A Guide to the Basics of Manual Handling

Learning the ropes!

The health and safety of our staff and clients are of paramount importance. We take these issues very seriously indeed and provide regular training and support. This ensures staff keep themselves and those they care for free from harm. There are also legal requirements around certain tasks that we must all comply with. Manual handling is one of them. So what is manual handling and how does it affect our carers and those they look after? Read on to find out. 

Manual Handling Explained 

Manual handling can include all of the following: 

  • Lifting  
  • Putting down  
  • Pushing and pulling 
  • Carrying or moving a load 

Any of these tasks have the potential to cause injury to workers. All employers have a legal duty to assess and reduce any risk so that a working environment is always a safe place.    

Manual handling can involve: 

  • Pushing things like laundry cages and catering trolleys 
  • Lifting people with restricted mobility

Comfort Keepers has procedures in place to manage the risks. Manual handling training is mandatory for all our carers before they can begin working for us. There are further refresher courses every 18 months.  

The Risks Related to Manual Handling 

An estimated 400,000 people suffer from chronic back pain in Ireland. It is the most commonly reported chronic health condition.  

Back problems can be the result of obesity or sporting and car accidents, for example. Many of the issues that create back pain result from injury and damage to a disc. When we bend over we put pressure on our discs.  

This can cause a disc to bulge backward towards the spine. When we twist and bend at the same time we put the greatest stress on the spine and discs. This is when there is an increased risk of back injury. Home care is a vulnerable sector for back issues. 

The Importance of Risk Assessments 

Some of the duties our carers carry out can involve a degree of manual handling. For example, elements of home help mean collecting and putting away heavy bags of groceries or cleaning products.  

Carers may also need to move those they are caring for. Risk assessments of the homes we visit are an integral part of home care and our health and safety policy at Comfort Keepers. These are some of the key considerations: 

  • Avoiding manual handling where possible with equipment like hoists or trolleys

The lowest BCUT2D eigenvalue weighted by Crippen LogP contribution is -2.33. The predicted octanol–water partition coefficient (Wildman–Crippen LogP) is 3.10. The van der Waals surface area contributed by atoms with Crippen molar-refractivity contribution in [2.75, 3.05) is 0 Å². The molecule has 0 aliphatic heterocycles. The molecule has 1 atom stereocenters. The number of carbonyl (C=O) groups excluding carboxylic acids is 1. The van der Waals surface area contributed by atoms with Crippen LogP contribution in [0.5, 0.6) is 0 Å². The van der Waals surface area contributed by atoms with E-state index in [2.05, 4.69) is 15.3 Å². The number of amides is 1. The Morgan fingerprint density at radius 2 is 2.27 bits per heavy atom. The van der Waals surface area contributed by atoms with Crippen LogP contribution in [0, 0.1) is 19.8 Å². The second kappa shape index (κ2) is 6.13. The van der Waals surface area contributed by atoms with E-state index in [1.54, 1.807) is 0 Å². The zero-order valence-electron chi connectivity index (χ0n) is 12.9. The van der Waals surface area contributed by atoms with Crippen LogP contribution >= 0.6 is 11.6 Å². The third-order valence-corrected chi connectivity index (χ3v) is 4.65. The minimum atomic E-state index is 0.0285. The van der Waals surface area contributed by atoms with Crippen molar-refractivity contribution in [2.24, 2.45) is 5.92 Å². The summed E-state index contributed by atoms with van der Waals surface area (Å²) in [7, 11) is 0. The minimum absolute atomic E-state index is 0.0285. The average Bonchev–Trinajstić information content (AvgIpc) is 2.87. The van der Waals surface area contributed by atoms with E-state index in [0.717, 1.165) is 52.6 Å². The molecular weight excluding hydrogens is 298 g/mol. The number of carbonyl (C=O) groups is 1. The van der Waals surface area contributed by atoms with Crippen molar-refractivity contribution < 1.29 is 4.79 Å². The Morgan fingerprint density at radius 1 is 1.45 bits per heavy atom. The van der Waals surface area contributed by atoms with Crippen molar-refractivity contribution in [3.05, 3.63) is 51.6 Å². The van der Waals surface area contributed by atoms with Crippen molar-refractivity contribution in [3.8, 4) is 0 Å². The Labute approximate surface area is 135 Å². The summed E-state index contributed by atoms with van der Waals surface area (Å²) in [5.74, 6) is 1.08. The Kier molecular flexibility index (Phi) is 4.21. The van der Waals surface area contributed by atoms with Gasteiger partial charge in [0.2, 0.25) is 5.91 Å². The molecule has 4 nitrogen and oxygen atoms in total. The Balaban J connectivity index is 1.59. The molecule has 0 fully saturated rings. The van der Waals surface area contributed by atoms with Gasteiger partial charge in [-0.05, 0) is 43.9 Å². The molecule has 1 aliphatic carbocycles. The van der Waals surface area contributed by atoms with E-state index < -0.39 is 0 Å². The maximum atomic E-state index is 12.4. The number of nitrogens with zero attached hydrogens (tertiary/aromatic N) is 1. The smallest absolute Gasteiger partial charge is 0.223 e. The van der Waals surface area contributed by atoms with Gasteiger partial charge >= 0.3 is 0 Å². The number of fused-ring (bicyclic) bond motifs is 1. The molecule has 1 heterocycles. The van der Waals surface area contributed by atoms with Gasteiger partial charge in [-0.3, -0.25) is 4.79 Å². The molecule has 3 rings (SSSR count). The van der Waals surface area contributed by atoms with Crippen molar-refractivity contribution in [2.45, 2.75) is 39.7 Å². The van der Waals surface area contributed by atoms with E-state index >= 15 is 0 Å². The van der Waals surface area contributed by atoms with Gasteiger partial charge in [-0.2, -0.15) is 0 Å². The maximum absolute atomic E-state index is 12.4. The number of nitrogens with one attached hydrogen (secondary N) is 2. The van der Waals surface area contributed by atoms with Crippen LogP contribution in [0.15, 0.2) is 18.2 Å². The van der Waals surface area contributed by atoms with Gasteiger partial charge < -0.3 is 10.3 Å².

• Minimizing manual handling tasks to the greatest extent possible 
  • Taking a balanced approach that considers clients’ needs in a safe environment 
  • Ensuring employees have the necessary training and information  
  • Having arrangements in place to report back incidents 

Lifting Objects  

When dealing with things such as shopping, it’s vital to consider the load weight, size, and dimensions involved. It may often be necessary to modify these where possible in order to reduce the level of risk. 

The environment may also have a bearing on manual handling activities. These are things that may need consideration: 

  • Space constraints in the home 
  • Floors that are slippery, uneven, or have obstructions
  • Poor lighting 

Here are some useful, recommended tips for moving inanimate things: 

  • Plan carefully and consider where you will place a load 
  • Remove obstructions, such as unwanted wrapping materials 
  • Always try to keep the load close to the waist while lifting  
  • Make sure the heaviest part of the load is near to the body 
  • Maintain a stable position with one leg a little further forward to stay balanced  
  • Be ready to move your feet while lifting to keep a balanced position 
  • Make sure you have a good hold on the load 
  • If possible, hug the load close to the body 
  • Do not bend the back while lifting 
  • A slight bend of the hips and knees at the start of the lift is preferable 
  • Never twist while you lift  
  • Look ahead and lift smoothly 

You should never lift or handle more than you can easily manage. There’s a huge variation between what people are able to lift and what they can safely lift. If you need to put the load in a precise place, put it down first and slide it into the required position. 

Helping Clients to Move  

Our carers will always make an assessment to find out if our clients are capable of moving independently. If someone needs help, further questions will need answering. Here are some of them:  

  • How much extra help does the person need?  
  • What is the reason for the client’s inability to move independently?  
  • What is the height of the client and how much do they weigh?  
  • Are there health conditions like poor eyesight, painful areas, or skin problems? 
  • Can the client communicate and understand instructions? 
  • Does the client suffer from anxiety and are they cooperative? 
  • Is the client taking any medication that could affect the handling activity? 
  • Is there any history of falls? 
  • How have carers moved the client in the past? 

The answers to these questions will help establish the safest ways to move a person. The aim is to keep both our carers and our clients safe at all times. 

Handles and mechanical aids may be necessary for some situations, along with relevant training. At other times, addressing the cause of a person’s immobility may also be appropriate. They may, for example, need a referral to a physiotherapist.  

Whatever our clients’ needs are, we will always assess them carefully to ensure their safety and that of those who are caring for them. The initial training our carers receive and the refresher sessions are part of this process.   

Giving Our Carers the Training They Need 

Carers who work in the home care sector and provide home help will all need and receive training in manual handling. At Comfort Keepers, we pride ourselves on making health and safety a top priority and giving the right support to our carers. 

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